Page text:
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Two Major Types of Solar Tracker Systems

Solar trackers are special devices which consist of PV panels, which allow accurate tracking of the path of sun across the sky. These help raise the output of solar energy installations by up to 40% than stationary panels. Since 1980, these have been there. The increasing use of solar trackers in residential as well as commercial-grade solar energy products is due to improved and more efficient solar trapping technology. The rise is mainly pushed by solar energy installations of commercial-scale, but has helped lower expenses and made tracking systems more dependable for small businesses as well as home owners. Find out about the two types of solar trackers.


Single Axis Trackers


These devices are classified as single axis or dual axis. Single axis trackers generally move to the west from the east, and these follow the sun’s direction. These have only one angle which is used as the axis of rotation. Such kinds of trackers are able to raise electricity production by over 30%. These offer an efficient, simple and low-cost way to improve the functioning of solar installations.


Single axis horizontal trackers can follow the sun’s movement from morning to evening across the sky. These can optimize the performance of the sun during summer and spring seasons, when the sun is in a higher position in the sky. But their usefulness drops the farther one moves northwards, given that the variance of the solar angle is higher between the summer and winter seasons. The performance is diminished during the other times of the year by setting of the sun along the horizontal. At higher latitudes, vertical axis trackers operate better. These allow solar arrays or panels to track the position of the sun during winter as well as summer.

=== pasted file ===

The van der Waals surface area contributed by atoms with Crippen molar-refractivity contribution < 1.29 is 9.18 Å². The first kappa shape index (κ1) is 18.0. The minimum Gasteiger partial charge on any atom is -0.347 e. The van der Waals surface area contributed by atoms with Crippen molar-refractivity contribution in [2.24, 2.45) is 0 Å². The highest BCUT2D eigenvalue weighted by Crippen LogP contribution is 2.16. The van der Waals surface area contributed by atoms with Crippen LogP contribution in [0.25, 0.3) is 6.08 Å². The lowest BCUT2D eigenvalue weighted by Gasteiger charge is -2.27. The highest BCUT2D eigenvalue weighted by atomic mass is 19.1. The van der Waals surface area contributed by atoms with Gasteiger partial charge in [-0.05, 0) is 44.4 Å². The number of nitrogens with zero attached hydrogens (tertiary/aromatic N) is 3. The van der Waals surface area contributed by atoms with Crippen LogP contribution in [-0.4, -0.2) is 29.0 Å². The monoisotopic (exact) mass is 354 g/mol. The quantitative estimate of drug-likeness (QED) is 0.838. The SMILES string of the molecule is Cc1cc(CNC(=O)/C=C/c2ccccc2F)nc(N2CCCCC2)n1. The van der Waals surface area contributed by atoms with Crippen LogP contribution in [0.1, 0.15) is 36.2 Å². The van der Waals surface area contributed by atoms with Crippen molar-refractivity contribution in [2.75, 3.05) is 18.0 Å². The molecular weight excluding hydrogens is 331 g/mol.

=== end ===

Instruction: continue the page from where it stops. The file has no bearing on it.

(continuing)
Dual Axis Trackers


Dual trackers consist of two rotation axis degrees, referred to as the primary axis and the secondary axis. These can move downwards or upwards to cater to the angles of the sun during winter and summer seasons. These also help in additional rise in the output of energy. The designs and angles of both kinds of trackers can be adjusted by engineers.


Azimuth trackers or Dual axis trackers can solve simultaneously both issues. However, these can be quite costly and add 3,500 – 6,500 USD to the solar installation cost. Those at the lower end of the price range can accommodate Solar PV Panels of around 125 sq. ft and those at the higher can support 225 sq. ft.


Dual axis trackers depend on vertical and horizontal pivots which are controller-guided, just like in solar telescopes. These are very costly and their usage is generally limited to solar energy systems of commercial grade which make use of a parabolic dish along with a Stirling engine which can produce energy in the site itself. This kind of accurate tracking is also utilized in focused solar application, such as mirrors which direct sunlight receivers and transform sun rays into heat. This needs the smallest amount of accuracy in order to be effectual.